Addressing problems in training women to use the new technologies, Fontaine13 notes that there are psychological as well as educational and economic barriers, due to a general perception of technology as a male domain. This has caused ambivalence at best, and an overall lack of confidence about mastering the technologies. In her analysis of women and ICTs, she found a lack of training and guidance about usage, etiquette or communication techniques. She quoted one researcher, who said that "Women tend to experience technology differently... and if those experiences are not addressed... then women are more likely to feel intimidated by new information technologies and resist learning about them and using them."14

Huyer finds that men are crowding out women's access to training in the new technologies. Women's work with computers is concentrated in clerical work, endangering the chance for participation in employment or political networking. The report stresses that the Internet and World Wide Web are important not only for the distribution of equitable portrayals of women, but for the sharing of information, and for women to find allies around the world. Huyer gives one of many examples of this kind of use: a woman in South Africa working on a campaign for women's reproductive and health rights posted a message to a women's mailing list. Women responded with information about legislation and resources that could help the advocacy campaign in South Africa.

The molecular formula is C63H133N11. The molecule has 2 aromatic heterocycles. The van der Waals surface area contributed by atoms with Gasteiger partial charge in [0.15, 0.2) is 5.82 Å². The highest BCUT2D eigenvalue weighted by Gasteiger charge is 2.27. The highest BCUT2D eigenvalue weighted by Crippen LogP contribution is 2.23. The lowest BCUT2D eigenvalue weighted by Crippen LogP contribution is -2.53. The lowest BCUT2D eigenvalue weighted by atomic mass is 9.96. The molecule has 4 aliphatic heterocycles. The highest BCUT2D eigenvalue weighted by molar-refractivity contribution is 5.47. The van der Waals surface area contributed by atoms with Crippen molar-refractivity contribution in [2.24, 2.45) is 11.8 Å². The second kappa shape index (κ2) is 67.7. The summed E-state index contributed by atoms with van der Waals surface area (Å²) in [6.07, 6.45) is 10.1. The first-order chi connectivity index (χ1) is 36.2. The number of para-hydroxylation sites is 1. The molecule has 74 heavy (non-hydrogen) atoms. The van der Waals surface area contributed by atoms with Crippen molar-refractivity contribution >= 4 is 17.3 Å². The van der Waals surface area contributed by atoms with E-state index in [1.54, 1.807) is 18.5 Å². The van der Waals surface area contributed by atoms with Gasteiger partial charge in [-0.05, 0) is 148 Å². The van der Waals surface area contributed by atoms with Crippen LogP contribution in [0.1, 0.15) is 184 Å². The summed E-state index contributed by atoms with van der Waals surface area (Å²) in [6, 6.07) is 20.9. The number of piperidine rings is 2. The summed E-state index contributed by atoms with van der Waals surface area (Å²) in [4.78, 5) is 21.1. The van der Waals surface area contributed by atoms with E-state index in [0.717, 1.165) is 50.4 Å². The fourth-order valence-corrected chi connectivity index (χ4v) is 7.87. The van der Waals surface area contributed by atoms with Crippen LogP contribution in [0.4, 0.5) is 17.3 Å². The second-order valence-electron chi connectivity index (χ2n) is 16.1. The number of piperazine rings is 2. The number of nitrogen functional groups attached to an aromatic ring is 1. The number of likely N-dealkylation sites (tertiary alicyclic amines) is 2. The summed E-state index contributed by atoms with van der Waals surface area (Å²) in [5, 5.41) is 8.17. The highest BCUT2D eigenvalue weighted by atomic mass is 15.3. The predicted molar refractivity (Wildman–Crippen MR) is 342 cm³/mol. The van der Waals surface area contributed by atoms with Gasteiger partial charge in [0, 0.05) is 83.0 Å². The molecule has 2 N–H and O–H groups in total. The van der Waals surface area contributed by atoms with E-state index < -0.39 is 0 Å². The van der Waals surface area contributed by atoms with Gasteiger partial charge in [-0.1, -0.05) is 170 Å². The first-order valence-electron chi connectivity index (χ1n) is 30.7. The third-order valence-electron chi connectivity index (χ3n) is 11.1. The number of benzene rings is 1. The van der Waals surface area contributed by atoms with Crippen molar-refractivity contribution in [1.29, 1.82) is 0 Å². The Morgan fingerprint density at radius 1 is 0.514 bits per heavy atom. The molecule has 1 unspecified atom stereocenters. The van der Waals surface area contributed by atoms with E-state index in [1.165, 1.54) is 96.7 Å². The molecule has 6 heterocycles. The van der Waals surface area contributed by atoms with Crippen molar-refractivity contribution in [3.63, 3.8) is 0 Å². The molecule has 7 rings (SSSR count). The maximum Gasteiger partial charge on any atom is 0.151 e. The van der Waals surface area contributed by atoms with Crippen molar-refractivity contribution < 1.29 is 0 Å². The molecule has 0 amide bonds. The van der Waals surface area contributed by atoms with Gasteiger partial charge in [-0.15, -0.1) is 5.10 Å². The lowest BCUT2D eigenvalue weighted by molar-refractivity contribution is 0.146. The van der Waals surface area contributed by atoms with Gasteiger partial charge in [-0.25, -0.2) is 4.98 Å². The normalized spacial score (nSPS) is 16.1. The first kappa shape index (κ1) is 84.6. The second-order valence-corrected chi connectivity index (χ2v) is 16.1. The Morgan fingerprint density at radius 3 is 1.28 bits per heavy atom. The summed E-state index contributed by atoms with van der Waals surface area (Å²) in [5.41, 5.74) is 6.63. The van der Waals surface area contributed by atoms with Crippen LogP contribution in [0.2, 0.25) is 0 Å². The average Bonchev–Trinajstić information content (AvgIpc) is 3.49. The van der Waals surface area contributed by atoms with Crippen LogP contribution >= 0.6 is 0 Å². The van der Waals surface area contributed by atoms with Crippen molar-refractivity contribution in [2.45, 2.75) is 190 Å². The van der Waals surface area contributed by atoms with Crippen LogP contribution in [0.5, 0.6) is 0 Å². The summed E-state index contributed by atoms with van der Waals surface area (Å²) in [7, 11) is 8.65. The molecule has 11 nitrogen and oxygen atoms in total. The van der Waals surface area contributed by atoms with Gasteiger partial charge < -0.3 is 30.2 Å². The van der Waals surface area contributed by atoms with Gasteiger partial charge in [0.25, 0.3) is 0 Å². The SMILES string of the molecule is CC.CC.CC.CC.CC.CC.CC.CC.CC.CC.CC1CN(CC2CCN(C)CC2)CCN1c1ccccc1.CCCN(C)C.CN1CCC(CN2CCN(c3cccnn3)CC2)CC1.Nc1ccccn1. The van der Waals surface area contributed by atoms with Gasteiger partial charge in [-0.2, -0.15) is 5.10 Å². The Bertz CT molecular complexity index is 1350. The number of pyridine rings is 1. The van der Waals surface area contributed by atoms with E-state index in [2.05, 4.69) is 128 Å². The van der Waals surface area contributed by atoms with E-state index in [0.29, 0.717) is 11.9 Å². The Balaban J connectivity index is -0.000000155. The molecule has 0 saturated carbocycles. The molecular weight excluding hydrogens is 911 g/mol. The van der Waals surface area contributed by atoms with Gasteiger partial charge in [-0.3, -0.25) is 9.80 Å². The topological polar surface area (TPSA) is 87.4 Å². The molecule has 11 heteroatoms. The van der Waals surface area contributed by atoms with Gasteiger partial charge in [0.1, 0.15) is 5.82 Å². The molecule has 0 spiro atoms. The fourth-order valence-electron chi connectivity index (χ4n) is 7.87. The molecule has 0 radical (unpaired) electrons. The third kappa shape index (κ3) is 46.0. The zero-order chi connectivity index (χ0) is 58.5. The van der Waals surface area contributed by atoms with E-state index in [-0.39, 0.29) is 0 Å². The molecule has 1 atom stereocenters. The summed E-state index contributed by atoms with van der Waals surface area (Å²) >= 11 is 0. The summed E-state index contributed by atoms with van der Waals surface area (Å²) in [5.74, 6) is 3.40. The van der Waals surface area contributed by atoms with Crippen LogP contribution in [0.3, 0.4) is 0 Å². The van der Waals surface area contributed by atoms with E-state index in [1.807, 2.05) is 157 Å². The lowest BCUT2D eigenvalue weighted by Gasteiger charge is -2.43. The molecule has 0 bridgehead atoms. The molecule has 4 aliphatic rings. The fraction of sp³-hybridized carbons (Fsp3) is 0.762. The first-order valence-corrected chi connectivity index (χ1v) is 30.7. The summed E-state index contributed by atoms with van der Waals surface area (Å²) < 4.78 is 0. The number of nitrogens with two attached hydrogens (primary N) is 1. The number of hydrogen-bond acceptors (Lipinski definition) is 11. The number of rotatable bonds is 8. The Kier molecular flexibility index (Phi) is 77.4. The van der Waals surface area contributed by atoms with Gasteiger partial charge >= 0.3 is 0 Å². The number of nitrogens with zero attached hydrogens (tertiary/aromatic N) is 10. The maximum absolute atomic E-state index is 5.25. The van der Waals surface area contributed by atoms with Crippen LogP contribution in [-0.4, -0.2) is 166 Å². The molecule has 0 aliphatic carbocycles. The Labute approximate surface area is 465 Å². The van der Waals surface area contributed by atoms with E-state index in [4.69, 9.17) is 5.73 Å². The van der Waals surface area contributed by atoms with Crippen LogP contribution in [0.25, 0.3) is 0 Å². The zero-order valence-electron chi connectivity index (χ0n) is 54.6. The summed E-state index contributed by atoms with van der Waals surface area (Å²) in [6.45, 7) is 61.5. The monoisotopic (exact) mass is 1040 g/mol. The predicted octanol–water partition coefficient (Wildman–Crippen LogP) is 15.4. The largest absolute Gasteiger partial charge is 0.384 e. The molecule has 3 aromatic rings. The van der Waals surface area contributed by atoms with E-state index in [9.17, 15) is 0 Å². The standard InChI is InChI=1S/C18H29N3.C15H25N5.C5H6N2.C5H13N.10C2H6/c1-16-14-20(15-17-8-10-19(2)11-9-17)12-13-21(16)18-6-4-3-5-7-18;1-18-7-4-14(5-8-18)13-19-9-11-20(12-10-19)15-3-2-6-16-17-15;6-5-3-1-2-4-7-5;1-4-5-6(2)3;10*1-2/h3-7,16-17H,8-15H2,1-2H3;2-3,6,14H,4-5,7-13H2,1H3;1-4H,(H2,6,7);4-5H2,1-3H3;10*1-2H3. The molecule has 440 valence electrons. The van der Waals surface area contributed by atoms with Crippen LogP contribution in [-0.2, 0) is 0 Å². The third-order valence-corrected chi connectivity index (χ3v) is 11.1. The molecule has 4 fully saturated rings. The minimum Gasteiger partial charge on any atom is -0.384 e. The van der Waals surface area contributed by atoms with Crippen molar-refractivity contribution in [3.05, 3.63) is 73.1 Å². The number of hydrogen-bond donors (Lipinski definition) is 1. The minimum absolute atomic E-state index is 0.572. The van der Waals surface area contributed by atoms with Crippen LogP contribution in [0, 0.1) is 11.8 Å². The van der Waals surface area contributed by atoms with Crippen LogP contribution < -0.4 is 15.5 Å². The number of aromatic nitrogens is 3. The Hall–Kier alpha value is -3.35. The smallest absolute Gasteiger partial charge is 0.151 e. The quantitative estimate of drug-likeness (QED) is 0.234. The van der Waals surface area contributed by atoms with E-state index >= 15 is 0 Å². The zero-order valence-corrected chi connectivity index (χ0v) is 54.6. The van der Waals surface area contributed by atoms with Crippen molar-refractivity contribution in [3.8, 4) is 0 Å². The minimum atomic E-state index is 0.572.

Another area of great concern is the increasing consolidation of multinational media corporations, the fusion of telecommunications and media backed by powerful economic interests, and the resulting gobbling up of local media and subsequent self-censorship. The decentralized and instantaneous nature of the Internet is seen as a way to circumvent this situation, and an inducement for women to publicly articulate their views. As an example, Huyer details how the Internet was used as a tool for networking--and for the subversion of Chinese government restrictions--at the 1995 UN Fourth World Conference on Women. Web sites set up to disseminate information about the conference received some 160,000 requests before the conference even began. Mailing lists and electronic conferences connected hundreds of thousands of women around the world. Meanwhile, Chinese organizers attempting to restrict and control access were met with an immediate negative global response that ended in a reversal of the restrictions. The report noted:15

(The new technologies) allow the exchange of views, opinions, and news that might not be possible in other media under government censorship and control. They have also been used to protect unpopular leaders in authoritarian countries: through publication of their ideas, up-to-the- minute status reports, they provide a vehicle for international expressions of concern and demonstrate to authoritarian governments that their actions are visible to the world. For example, during apartheid, the reporters of Africa Information Afrique (AIA) in South Africa (many of whom were women) used modems and computers to transmit news reports out of the country.

Barriers to women's connectivity